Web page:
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Low interest personal loans
Low interest personal loans are used to mostly offset the burden of debt. This is usually necessary if the individual needs to access funds to make purchase or pay down debt on his or her own. Personal loans can help consumers with a variety of needs in different credit situations. Paying down debt with a personal loan is a great solution for many Americans. They can help those stuck carrying large balances on credit cards making small or minimum payments-especially if the interest rates on your credit cards are higher than you would have with a personal loan. Consumers with good and excellent credit (720 and above) frequently see rates between 6% and 10% which is significantly lower than credit card rates and competitive with other methods of financing. Personal loans can make it easier to finance home improvements, purchase a car, or cover unexpected expenses.
How to find the lowest rates on personal loans
Obtaining the lowest rates on personal loans requires some practice, you have to consider some options and make a mental assessment of some things you really need so that you get the best of service from these loans you are obtaining. Some of these options are what you should consider before applying for that low interest personal loans.
- See if you qualify for a 0% credit card. If you have good credit, you can probably get a credit card that has 0% interest on purchases for a year or longer, and that may be less expensive than taking out a personal loan.
- Consider a secured loan instead. If you have a house, consider using it as collateral in order to get lower rates. A home equity loan or home equity line of credit can often be cheaper than an unsecured personal loan. Keep in mind that using your home as collateral means that if you default, you could lose your home.
- Pay off as much of your credit card balance as you can before you apply. The outstanding balance on your credit card — even if you pay it off at the end of the month and never pay interest — counts against you when a lender runs a credit check.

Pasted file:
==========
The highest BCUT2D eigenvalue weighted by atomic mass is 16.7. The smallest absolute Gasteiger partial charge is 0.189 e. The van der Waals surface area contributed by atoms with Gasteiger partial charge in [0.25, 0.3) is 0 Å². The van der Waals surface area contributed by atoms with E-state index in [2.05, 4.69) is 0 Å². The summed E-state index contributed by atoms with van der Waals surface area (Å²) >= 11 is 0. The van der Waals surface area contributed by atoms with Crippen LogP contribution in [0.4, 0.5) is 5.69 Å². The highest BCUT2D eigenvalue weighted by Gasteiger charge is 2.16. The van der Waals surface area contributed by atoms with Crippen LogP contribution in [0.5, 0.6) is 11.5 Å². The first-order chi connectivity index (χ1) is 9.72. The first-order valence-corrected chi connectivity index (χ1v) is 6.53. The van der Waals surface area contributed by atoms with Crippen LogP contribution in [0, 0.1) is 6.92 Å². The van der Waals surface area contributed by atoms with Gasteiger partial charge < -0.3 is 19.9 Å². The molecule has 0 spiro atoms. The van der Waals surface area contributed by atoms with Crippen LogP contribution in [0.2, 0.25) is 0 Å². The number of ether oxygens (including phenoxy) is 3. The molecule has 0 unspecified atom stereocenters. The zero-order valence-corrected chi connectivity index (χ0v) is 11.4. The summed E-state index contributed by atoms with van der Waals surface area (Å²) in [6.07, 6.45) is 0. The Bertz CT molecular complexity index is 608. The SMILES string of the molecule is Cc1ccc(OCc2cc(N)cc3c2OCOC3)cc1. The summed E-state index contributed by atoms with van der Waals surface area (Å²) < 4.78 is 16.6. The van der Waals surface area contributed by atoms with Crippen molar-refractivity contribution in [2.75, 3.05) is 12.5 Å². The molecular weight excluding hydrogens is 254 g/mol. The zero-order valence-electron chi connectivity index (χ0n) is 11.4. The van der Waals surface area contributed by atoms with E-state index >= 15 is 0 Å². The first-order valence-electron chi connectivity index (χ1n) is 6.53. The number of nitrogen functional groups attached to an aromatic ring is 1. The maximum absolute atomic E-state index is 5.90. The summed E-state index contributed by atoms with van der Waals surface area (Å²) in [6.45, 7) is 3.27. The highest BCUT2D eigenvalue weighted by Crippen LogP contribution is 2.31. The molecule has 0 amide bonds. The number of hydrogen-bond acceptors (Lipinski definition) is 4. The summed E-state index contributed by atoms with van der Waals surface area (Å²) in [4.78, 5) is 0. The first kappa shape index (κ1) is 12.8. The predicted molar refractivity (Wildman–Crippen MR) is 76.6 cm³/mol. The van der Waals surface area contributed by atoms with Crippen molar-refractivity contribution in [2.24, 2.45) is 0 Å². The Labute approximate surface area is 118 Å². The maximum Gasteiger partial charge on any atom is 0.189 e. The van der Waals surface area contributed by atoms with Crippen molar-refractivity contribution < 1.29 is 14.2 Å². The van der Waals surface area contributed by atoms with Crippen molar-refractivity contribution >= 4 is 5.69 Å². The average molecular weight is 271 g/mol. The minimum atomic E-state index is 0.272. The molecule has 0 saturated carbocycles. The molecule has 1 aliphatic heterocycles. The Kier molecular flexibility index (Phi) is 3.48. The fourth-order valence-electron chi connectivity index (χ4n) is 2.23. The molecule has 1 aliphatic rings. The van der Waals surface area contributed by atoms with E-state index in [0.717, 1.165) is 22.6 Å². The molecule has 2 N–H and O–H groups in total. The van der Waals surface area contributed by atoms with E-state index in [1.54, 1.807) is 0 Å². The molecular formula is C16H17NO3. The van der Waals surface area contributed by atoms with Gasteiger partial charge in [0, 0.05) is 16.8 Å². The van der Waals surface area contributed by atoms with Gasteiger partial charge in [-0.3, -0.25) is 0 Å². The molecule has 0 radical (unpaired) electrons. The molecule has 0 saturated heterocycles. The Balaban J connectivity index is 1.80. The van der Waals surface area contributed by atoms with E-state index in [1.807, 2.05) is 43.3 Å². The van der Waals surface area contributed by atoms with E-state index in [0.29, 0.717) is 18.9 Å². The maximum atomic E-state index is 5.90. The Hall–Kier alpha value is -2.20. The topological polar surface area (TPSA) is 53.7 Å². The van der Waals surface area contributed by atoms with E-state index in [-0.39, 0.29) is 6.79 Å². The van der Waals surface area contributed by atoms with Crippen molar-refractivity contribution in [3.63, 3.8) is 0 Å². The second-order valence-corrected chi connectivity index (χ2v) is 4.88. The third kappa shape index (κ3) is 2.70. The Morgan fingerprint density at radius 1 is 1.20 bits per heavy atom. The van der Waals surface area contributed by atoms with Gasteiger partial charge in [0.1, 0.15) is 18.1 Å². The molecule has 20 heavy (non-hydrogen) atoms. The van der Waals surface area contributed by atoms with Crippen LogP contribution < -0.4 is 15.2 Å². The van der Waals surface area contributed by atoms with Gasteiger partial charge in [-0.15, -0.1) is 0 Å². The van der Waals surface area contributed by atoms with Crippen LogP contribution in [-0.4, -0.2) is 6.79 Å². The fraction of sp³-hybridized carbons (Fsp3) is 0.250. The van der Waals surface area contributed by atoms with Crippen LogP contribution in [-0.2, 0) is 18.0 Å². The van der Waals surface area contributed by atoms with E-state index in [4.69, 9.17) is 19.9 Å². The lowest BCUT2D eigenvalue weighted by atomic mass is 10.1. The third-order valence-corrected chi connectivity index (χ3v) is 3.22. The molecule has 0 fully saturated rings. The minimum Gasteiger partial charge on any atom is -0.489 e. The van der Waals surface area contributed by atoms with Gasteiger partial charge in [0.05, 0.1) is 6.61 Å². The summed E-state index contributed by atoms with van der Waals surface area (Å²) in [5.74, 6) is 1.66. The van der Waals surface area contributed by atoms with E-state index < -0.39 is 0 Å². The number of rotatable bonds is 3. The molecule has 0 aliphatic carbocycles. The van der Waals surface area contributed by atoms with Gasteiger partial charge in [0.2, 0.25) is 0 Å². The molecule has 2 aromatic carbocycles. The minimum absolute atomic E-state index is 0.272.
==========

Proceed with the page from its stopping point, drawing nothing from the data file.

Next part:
- Shop around. Your local bank or credit union may have great rates, especially if you have a long relationship. But online lenders are offering very competitive rates, especially for borrowers without top-notch credit.
What to watch out for with low interest personal loans
If you ignore the fine print in your personal loan agreement, you could find out the hard way that you agreed to less-than-desirable terms. Look for these traps before signing your contract:
- Prepayment penalties. Most online lenders do not charge a fee for paying off the loan before a certain date, called prepayment penalties or exit fees. But just to be sure, always look for the words “no prepayment penalty” on your loan terms when you apply.
- Accidental overdrafts. Many online lenders ask for automatic withdrawals from your checking account, or offer a lower APR for choosing this option instead of paying by check. If you link your loan to your checking account for automatic payments, you might be in danger of overdrawing your account and paying an overdraft fee — usually, about $35. To avoid accidentally draining your bank account, consider setting up a low balance alert with your bank.
- Scam artists. Before you sign up for any loan, particularly online, check out the Better Business Bureau and Federal Trade Commission to make sure the organization is legitimate. If you borrow from a lender who has a record of unfair practices or charges usurious rates, you may have a hard time getting out of debt.
Taking out a personal loan can help you relieve your debt load and cover unexpected costs, but take stock of your options before settling on one choice. Find the lowest rates, borrow only what you need and repay your debts on time. In subsequent articles, we’ll furnish you with a list of firms where you can get the best low interest loans in the us, their various strengths and weaknesses. Visit LawsandLoans.com daily, we keep you updated!